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Test of a method for monitoring the geostrophic meridional overturning circulation using only boundary measurements

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Measurements of ocean bottom pressure, particularly on the continental slope, make an efficient means of monitoring large-scale integrals of the ocean circulation. However, direct pressure measurements are limited to monitoring relatively short time scales (compared to the deployment period) because of problems with sensor drift. Measurements are used from the northwest Atlantic continental slope, as part of the Rapid Climate Change (RAPID)–West Atlantic Variability Experiment, to demonstrate that the drift problem can be overcome by using near-boundary measurements of density and velocity to reconstruct bottom pressure differences with accuracy better than 1 cm of water (100 Pa). This accuracy permits the measurement of changes in the zonally integrated flow, below and relative to 1100 m, to an accuracy of 1 Sv (1 Sv ≡ 106 m3 s−1) or better. The technique employs the “stepping method,” a generalization of hydrostatic balance for sloping paths that uses geostrophic current measurements to reconstruct the horizontal component of the pressure gradient.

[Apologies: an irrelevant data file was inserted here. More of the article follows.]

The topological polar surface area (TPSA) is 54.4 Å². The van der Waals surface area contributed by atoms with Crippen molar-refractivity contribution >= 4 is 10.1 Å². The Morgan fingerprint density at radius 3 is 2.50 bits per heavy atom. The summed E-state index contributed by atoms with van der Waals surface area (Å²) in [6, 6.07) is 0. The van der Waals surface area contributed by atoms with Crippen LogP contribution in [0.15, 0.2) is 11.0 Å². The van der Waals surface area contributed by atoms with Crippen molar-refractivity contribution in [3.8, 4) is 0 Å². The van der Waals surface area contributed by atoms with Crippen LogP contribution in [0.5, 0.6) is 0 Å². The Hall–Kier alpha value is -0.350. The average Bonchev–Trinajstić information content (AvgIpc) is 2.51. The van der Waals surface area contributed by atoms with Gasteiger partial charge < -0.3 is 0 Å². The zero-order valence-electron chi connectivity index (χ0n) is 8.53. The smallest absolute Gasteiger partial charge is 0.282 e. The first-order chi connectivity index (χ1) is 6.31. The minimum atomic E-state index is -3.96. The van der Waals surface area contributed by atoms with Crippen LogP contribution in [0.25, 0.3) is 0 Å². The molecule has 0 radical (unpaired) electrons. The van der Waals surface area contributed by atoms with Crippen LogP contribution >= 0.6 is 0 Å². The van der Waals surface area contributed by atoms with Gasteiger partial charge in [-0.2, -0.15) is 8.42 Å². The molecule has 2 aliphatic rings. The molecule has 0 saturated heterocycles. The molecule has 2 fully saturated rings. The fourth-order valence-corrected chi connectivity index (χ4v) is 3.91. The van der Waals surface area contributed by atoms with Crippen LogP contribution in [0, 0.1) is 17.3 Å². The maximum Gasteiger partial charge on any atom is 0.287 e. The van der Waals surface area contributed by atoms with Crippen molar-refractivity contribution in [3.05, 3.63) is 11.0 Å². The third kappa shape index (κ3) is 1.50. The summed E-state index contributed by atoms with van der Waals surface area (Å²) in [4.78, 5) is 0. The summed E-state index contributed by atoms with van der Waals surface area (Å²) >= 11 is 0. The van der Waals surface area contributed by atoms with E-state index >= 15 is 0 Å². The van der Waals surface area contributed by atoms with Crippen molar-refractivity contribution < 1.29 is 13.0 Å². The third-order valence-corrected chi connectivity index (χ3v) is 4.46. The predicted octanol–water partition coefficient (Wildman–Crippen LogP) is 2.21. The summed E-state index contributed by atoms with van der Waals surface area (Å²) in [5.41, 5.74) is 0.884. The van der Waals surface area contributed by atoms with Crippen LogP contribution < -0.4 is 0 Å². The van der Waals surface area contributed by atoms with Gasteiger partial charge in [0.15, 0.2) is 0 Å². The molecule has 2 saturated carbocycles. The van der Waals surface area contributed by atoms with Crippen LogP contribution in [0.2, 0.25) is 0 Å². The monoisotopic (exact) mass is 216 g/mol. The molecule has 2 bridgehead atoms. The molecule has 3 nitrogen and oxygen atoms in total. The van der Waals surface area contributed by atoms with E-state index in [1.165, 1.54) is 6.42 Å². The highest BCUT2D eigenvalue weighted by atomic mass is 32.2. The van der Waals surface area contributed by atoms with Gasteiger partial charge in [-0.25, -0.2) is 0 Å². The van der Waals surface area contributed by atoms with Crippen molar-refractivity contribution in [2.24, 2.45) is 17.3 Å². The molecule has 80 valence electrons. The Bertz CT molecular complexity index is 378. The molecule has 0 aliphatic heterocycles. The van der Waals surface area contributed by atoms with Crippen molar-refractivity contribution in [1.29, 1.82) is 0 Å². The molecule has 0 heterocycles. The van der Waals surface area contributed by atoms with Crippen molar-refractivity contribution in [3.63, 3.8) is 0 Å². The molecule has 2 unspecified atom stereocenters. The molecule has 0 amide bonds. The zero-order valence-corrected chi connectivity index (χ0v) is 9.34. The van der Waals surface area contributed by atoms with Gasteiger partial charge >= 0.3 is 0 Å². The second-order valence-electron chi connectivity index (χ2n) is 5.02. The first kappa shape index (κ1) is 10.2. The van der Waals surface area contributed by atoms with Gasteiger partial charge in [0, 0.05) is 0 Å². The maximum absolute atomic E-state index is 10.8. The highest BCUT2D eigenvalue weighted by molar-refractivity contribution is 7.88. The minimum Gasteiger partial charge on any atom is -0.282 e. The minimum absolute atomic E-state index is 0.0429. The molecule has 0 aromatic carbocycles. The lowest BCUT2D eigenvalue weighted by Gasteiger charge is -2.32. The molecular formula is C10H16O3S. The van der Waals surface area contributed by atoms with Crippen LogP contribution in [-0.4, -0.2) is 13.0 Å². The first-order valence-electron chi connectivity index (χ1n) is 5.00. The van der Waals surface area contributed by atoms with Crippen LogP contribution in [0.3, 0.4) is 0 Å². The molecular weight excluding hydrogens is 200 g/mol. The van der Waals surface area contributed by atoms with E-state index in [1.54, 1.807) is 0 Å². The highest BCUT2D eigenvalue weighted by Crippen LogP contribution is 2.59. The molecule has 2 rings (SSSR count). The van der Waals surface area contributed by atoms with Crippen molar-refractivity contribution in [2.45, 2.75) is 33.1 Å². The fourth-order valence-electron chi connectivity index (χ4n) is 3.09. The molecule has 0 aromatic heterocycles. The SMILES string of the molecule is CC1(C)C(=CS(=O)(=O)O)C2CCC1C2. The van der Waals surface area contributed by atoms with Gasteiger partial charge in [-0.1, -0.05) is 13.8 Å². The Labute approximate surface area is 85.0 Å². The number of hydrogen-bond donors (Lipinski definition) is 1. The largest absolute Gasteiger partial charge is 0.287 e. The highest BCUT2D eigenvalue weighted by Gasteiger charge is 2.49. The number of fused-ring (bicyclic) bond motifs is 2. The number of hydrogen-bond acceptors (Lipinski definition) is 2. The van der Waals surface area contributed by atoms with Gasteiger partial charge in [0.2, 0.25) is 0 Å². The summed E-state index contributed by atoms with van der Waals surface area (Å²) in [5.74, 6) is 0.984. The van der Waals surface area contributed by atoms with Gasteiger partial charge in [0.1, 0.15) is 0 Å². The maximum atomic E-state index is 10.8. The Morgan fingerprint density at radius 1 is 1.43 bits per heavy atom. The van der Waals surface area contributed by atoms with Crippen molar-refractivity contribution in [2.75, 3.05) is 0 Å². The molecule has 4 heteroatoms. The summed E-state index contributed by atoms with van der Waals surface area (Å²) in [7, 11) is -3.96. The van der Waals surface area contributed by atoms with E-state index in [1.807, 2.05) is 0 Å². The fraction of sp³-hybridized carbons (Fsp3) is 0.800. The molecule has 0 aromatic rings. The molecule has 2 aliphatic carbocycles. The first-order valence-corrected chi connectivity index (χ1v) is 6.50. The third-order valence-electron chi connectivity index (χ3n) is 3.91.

Publication metadata

Author(s): Hughes C, Elipot S, Morales Maqueda MA, Loder J

Publication type: Article

Publication status: Published

Journal: Journal of Atmospheric and Oceanic Technology

Year: 2013

Volume: 30

Pages: 789-809

Print publication date: 23/04/2013

Online publication date: 23/04/2013

ISSN (print): 0739-0572

ISSN (electronic): 1520-0426

Publisher: American Meteorological Society


DOI: 10.1175/JTECH-D-12-00149.1


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